For the third book, Better Off Wed, I turned Remington Steele upside down. The series, which ran from 1982 to 1987, followed private investigator Laura Holt (Stephanie Zimbalist), who had trouble attracting clients until she invented a fictional male boss, Remington Steele. Business was booming when a charming con man (Pierce Brosnan) showed up and claimed to be Steele. Though Laura resented his interference and knew she shouldn’t trust him, she couldn’t help being attracted to him. As the show’s opening monologue made clear, “We never mix business with pleasure. Well, almost never.”
I gender-flipped their roles, making my hero, Captain Jeremy Addison, Lord Sterling, a highly-trained, by-the-rules intelligence officer, sent to find the mysterious woman who calls herself “Lady Sterling.” She’s known throughout London as a pickpocket, relieving noblemen of both their money and their secrets, but to what end? When Jeremy learns the truth, he decides to play along with her game, and the two join forces to expose a shared enemy in this fake-marriage, just-one-bed, opposites-attract trope extravaganza. Though it’s Lady Sterling who’s the charming con in my series, there’s a bit of mystery in Jeremy’s past, too. And while Remington Steele frequently called up details from film noir classics, like The Maltese Falcon, to help solve the mystery, Lord and Lady Sterling fall back on the plots of plays for their period-appropriate inspiration.
Of course, I also nod to the 1980s in my titles, from Madonna’s Who’s That Girl (1987) to the 1985 cult classic, Better off Dead, starring John Cusack. The covers feature the bright colors and bold graphic design popular in the era. But I can’t neglect the final detail that ties the stand-alone books in this series together. Matchmaking spymaster General Zebadiah Scott combines hints of the unseen boss of Charlie’s Angels (1976-1981) with the lovable but irascible Colonel Sherman T. Potter from M*A*S*H (1972-1983).
I hope you’ve enjoyed this tour through the 1980s inspiration for my “Love & Let Spy” series. If you’re a fan of the original TV shows, watch for more “Easter eggs” in the books. But even if you never watched an episode, I think you’ll still find lots to love in these sexy, suspenseful Regency romances.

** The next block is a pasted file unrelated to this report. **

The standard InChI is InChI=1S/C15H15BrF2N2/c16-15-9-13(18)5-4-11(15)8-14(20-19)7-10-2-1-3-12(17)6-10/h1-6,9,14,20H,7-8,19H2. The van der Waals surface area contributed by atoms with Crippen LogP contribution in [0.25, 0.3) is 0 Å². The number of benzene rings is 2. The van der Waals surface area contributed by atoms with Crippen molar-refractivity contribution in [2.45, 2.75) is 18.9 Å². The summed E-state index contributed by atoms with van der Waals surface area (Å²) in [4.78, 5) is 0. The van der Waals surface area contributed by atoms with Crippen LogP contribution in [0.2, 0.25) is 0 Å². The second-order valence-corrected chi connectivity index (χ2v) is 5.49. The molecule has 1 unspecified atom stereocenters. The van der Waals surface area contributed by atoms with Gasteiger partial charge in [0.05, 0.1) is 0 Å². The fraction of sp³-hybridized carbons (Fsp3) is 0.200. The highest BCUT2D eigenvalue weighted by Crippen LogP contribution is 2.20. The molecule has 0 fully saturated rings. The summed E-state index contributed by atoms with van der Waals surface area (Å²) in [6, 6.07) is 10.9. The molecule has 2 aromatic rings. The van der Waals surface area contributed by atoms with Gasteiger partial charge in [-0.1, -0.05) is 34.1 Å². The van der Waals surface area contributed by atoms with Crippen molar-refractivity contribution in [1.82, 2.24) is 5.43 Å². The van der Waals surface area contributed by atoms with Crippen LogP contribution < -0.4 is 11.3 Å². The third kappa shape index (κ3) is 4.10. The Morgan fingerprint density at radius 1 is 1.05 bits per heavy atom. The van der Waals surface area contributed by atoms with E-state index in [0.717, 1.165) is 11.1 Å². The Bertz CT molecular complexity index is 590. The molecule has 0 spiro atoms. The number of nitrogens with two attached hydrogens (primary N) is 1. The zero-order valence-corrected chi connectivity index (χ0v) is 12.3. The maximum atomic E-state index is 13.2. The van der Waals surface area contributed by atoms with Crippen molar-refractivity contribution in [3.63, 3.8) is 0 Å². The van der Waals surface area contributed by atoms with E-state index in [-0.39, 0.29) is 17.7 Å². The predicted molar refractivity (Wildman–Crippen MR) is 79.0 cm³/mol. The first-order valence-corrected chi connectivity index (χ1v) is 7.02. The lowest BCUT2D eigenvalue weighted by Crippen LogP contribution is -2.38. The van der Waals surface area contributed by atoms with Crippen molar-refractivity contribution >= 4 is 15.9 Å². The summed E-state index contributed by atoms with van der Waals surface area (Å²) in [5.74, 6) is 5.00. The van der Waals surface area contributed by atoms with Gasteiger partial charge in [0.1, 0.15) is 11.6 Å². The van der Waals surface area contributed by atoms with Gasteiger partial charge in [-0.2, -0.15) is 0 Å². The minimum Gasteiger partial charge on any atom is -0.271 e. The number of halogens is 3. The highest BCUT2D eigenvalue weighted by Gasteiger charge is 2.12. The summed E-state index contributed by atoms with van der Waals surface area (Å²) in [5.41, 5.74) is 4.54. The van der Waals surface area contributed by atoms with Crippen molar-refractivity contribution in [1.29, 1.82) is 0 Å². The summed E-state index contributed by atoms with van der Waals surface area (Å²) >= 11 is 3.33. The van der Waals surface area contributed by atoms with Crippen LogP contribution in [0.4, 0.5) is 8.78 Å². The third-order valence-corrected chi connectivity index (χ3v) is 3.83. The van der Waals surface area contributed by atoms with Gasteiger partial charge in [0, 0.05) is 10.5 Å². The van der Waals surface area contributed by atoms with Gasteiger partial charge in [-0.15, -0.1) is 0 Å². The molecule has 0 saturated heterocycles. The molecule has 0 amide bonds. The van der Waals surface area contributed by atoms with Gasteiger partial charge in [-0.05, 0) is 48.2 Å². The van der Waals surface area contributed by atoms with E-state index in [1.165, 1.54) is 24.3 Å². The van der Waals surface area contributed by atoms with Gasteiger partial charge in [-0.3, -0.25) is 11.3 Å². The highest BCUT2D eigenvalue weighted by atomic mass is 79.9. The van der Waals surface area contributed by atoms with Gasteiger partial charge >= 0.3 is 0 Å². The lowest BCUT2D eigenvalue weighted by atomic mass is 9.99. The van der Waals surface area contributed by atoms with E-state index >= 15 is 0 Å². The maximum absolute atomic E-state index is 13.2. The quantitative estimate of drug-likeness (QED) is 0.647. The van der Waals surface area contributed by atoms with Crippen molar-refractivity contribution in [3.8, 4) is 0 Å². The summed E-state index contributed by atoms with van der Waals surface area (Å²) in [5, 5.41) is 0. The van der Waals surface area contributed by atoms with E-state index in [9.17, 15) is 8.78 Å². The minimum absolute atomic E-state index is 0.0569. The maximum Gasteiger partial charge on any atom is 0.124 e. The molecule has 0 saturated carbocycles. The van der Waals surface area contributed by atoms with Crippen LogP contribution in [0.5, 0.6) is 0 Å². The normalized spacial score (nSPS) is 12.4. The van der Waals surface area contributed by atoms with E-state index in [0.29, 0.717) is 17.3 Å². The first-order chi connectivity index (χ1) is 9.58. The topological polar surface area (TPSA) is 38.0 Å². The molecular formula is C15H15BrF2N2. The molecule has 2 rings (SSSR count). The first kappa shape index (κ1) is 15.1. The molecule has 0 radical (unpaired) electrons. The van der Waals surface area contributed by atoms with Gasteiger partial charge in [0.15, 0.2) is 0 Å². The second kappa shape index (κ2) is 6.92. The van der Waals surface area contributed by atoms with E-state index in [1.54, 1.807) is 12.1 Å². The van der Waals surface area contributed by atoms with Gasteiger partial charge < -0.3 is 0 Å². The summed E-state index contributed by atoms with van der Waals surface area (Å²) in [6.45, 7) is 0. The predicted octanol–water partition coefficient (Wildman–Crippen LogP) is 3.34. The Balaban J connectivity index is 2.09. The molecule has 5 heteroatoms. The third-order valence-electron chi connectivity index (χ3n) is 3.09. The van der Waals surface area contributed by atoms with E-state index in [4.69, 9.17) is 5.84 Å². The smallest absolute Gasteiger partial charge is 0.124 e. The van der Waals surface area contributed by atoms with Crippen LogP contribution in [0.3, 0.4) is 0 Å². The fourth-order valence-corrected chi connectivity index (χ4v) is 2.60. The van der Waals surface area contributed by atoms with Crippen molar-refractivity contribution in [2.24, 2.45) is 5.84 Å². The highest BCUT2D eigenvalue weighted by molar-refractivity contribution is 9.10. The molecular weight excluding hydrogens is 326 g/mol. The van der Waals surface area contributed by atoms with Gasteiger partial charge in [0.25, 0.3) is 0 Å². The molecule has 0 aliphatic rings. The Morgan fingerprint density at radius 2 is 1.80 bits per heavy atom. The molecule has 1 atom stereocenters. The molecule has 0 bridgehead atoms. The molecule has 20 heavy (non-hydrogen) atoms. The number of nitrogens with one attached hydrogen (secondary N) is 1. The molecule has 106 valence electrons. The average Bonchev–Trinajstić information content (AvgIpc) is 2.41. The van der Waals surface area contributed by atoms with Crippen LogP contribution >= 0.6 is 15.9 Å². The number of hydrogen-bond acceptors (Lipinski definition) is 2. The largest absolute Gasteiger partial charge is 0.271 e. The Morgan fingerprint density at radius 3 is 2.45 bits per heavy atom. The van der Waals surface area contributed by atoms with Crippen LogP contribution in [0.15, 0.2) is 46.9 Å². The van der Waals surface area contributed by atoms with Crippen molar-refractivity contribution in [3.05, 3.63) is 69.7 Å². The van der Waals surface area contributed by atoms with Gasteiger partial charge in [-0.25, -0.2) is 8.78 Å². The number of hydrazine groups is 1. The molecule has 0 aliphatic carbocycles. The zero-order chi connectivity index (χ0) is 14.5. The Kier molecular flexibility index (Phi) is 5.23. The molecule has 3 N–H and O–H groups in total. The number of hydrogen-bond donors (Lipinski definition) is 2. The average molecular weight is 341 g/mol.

Opposites attract more than trouble in the latest captivating Regency romance from Susanna Craig.
Amanda Bartlett, widowed Countess of Kingston, is a woman beyond reproach. Married at nineteen, she dutifully provided the Earl with an heir and a spare before his death three years ago. Since then, Amanda has lived a simple, quiet life. A life that, if she were honest, has become more than a trifle dull. So when an adventure literally drops into her lap, in the shape of a mysterious book, she intends to make the most of it—especially if it brings her closer to a charismatic stranger. . . .
Major Langley Stanhope, an intelligence officer and master mimic known as the Magpie, needs to retrieve the code book that has fallen into Amanda’s hands. The mistaken delivery has put them both in grave danger and in a desperate race to unearth a traitor. It’s also stirred an intense, reckless attraction. Langley believes the life he leads is not suitable for a delicate widow, but it seems he may have underestimated the lady’s daring . . . and the depths of their mutual desire. . . .
(Reprinted with permission from Kensington Books)